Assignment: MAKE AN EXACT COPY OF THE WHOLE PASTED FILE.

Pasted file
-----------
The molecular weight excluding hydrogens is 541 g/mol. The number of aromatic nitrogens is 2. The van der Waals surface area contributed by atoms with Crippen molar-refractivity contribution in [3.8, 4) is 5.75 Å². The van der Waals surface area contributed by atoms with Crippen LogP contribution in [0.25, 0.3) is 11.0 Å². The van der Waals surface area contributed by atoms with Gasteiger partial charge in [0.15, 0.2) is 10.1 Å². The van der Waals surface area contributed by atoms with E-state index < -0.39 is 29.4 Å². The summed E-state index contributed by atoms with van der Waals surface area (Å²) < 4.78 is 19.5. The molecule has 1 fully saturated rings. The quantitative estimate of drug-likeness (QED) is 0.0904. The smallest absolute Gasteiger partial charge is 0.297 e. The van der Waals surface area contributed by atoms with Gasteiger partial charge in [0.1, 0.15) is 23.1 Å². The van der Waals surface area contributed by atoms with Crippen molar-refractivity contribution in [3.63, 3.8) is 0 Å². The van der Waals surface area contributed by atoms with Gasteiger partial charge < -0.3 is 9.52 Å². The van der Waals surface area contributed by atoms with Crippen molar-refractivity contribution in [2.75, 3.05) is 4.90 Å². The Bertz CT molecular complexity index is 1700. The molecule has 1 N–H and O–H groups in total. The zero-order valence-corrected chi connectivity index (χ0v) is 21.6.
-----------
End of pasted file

The molecular weight excluding hydrogens is 541 g/mol. The number of aromatic nitrogens is 2. The van der Waals surface area contributed by atoms with Crippen molar-refractivity contribution in [3.8, 4) is 5.75 Å². The van der Waals surface area contributed by atoms with Crippen LogP contribution in [0.25, 0.3) is 11.0 Å². The van der Waals surface area contributed by atoms with Gasteiger partial charge in [0.15, 0.2) is 10.1 Å². The van der Waals surface area contributed by atoms with E-state index < -0.39 is 29.4 Å². The summed E-state index contributed by atoms with van der Waals surface area (Å²) < 4.78 is 19.5. The molecule has 1 fully saturated rings. The quantitative estimate of drug-likeness (QED) is 0.0904. The smallest absolute Gasteiger partial charge is 0.297 e. The van der Waals surface area contributed by atoms with Gasteiger partial charge in [0.1, 0.15) is 23.1 Å². The van der Waals surface area contributed by atoms with Crippen molar-refractivity contribution in [3.63, 3.8) is 0 Å². The van der Waals surface area contributed by atoms with Gasteiger partial charge < -0.3 is 9.52 Å². The van der Waals surface area contributed by atoms with Crippen molar-refractivity contribution in [2.75, 3.05) is 4.90 Å². The Bertz CT molecular complexity index is 1700. The molecule has 1 N–H and O–H groups in total. The zero-order valence-corrected chi connectivity index (χ0v) is 21.6.